I think it’s commonly held that theologies that emphasize the potential to lose one’s salvation have a great impetus to evangelize. Those that believe in eternal security or predestination are viewed as less evangelical. Whether these common views are more or less true is dependent more on the individual who holds to them, than to the churches or denominations that espouse the doctrines.
Of course my presupposition may in and of itself be fallacious, but given that there is a kernel of truth in it; how does the assurance of the “Ultimate Reconciliation of All” impact evangelism in our lives.
World views that hold to the belief that salvation in Christ is gained by honest conversion, but can be lost by either sin or backsliding are commonly viewed as the most evangelical and are well known, for revivals, alter calls and an urgency in prayer for a special or second blessing from the Holy Spirit. I took such a walk down the aisle in my early teens, and have observed the ecstatic seeking of the Spirit many times as an adult.
On the other end of the spectrum, I’ve worshipped in communities where the actions of the congregations have been so self controlled, that had you not heard the Word proclaimed by the hymns, and sermon or the entreaty of the Eucharist, or more importantly not known of the godliness and faith of those in attendance, you would not in any emotional sense, observe the presence of God. Many of these churches hold to a view of conversion that is based on the belief in the “Perseverance of the Saints”.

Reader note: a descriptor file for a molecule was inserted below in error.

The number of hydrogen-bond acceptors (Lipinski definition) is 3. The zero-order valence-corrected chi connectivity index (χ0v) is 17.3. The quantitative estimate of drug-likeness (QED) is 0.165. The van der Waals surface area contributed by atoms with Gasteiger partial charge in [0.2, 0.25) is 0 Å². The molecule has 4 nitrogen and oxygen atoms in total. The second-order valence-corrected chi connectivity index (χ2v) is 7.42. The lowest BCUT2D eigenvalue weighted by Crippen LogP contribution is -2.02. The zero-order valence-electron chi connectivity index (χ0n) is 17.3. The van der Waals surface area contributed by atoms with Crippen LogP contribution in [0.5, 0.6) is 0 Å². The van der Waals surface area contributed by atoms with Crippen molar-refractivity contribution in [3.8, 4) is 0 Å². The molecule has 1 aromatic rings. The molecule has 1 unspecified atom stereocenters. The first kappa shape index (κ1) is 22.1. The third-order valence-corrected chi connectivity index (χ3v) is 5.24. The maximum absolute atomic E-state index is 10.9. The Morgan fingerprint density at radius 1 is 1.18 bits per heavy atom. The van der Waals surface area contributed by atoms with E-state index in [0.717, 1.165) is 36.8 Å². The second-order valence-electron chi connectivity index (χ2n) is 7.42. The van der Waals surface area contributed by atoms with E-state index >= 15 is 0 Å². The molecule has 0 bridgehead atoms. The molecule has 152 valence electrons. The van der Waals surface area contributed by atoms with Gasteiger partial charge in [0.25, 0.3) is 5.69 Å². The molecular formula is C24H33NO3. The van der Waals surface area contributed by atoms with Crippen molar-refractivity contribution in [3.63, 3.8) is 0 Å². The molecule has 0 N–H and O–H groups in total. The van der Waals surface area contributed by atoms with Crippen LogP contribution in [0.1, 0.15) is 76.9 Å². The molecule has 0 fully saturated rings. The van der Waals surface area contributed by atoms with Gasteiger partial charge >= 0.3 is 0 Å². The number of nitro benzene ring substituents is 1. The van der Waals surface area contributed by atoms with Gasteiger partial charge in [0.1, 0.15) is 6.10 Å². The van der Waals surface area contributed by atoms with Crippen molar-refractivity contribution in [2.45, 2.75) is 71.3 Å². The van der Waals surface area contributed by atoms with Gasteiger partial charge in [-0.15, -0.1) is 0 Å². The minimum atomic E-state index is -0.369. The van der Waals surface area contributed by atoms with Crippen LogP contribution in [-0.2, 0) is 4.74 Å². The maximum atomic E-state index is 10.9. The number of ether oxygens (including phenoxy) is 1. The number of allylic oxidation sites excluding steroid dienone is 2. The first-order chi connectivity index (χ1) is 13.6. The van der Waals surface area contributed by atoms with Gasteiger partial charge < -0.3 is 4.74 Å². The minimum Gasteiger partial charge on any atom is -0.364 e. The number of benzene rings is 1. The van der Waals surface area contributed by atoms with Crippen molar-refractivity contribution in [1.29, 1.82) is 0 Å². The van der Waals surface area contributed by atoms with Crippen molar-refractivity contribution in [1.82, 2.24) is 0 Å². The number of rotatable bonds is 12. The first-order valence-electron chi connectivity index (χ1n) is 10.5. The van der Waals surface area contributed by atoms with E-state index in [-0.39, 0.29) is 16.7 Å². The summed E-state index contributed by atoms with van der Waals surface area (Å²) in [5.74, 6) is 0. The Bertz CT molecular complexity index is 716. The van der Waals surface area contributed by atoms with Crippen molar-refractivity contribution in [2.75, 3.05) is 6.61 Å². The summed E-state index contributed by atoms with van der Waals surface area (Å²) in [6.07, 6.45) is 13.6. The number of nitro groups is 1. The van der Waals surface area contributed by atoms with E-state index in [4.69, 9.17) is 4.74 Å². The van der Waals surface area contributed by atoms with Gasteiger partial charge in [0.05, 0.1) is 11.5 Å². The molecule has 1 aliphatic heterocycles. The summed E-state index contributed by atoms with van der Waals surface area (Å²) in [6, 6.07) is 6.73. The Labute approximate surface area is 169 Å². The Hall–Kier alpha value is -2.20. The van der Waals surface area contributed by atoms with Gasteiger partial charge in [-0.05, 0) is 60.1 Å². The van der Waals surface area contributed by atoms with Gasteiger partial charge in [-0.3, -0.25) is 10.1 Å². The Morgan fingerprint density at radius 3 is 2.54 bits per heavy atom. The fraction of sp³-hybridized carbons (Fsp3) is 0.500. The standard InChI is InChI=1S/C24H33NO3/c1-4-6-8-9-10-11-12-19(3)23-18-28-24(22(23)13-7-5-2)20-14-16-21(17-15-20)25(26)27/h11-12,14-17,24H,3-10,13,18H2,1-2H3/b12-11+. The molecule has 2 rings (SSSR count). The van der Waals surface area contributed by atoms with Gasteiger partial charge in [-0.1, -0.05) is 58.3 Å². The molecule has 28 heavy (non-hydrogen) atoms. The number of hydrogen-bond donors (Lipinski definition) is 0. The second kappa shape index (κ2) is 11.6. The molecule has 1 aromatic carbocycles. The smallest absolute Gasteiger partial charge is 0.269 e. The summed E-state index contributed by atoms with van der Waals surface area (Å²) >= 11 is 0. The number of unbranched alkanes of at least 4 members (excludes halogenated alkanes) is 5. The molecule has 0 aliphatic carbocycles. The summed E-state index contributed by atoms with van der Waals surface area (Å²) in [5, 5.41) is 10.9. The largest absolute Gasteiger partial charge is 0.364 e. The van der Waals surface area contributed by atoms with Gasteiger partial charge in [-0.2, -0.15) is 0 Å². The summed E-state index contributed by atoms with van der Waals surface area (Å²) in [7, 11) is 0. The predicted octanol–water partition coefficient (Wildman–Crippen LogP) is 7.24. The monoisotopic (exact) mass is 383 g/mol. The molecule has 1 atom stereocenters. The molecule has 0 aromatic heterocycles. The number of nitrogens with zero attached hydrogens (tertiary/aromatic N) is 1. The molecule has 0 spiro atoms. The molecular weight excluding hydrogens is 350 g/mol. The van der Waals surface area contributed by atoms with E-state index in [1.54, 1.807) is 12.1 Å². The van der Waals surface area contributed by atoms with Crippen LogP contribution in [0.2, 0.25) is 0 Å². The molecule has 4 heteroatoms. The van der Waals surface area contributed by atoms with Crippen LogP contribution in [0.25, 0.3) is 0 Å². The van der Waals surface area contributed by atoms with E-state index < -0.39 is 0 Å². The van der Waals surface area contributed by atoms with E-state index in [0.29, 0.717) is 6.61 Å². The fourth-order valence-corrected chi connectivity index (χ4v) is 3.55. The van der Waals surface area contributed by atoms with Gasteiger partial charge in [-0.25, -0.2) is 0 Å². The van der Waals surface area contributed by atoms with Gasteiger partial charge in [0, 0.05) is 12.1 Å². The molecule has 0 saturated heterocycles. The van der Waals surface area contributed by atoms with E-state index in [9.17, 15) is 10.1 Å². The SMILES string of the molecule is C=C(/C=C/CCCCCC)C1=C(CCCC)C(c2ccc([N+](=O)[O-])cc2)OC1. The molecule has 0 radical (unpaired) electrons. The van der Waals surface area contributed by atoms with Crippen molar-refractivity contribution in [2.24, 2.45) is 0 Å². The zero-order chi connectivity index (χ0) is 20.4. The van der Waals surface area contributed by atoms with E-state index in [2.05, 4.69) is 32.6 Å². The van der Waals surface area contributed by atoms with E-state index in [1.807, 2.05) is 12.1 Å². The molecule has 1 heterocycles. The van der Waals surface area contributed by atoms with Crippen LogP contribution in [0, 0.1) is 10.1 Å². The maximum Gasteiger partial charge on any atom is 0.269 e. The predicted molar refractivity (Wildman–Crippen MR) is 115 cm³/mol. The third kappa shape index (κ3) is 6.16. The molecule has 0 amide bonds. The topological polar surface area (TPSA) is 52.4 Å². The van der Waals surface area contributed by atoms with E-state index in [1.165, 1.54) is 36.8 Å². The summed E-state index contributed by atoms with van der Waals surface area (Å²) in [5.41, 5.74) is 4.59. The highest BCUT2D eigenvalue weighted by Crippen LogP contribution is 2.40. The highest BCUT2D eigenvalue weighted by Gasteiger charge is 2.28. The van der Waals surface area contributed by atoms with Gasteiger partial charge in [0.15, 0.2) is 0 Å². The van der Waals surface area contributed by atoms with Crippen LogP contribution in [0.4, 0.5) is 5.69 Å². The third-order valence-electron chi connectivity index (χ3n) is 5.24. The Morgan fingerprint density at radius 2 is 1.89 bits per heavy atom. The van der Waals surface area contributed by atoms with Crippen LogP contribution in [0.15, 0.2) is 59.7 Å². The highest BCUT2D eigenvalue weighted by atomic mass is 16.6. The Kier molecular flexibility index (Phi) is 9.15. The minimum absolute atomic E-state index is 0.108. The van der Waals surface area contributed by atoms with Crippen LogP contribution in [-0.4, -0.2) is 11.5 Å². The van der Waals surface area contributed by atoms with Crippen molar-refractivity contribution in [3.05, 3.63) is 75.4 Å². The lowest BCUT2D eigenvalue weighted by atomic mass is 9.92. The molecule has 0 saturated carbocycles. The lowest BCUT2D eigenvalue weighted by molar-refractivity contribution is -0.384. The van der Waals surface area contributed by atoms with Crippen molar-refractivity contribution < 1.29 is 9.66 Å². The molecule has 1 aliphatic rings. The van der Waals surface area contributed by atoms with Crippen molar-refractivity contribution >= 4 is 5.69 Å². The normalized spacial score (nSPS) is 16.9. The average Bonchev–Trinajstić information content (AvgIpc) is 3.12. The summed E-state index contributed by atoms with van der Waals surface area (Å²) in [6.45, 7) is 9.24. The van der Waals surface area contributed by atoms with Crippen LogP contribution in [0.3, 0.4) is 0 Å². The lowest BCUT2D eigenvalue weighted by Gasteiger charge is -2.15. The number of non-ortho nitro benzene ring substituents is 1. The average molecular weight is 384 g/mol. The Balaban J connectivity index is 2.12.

Is a Christian world view that sees God as so powerful that once he has accepted the earnest conversion of His child, will not allow that one to be let go, any closer to the “God of ultimate reconciliation” than the God who observes and even allows that child to backslide and leave the family of God? Or perhaps there is no relationship, at all.
More importantly, to our world view community, what is the impact on those of us who hold to the Ultimate Reconciliation of all mankind, and all creation, in our desire to see the conversion of mankind in this life? What is the purpose of conversion at all?
Are we more or less likely than those who fear the fires of hell should they slip from the Father’s hand, to proclaim the Good News, but more importantly to my personal concern, are we more prone to sit idly by because God will Reconcile All Eventually?
There’s more to this question, but I’m interested, not so much in a theological arguments of the two predominate viewpoints mentioned, as in the impact our view has on us; on our actions. As an example to perhaps to get the discourse started:
Does a Christian parent espousing UR, seek the face of the Creator/Redeemer, pray, witness to achieve the salvation of a wayward child, as does a parent in either of the other world view communities would do?
Is the title of this site truly relevant to the content. Is a church or denomination that is so unwelcoming to sinners that having “Redeemer”, “Grace”, or “All Saints” in the title, is really false advertising? Shouldn’t our evangelicalism move beyond the condemnation of sinners and conversion, to sanctification and love?
I’m too new here to make such rash judgments about this site or even those that take part, but I do know that the church in general has somehow lost view of the Love that was at the core of the revelation of God the Father, through the sacrificial life and death of God the Son. May the continuing work of God the Spirit redeem the world in our time!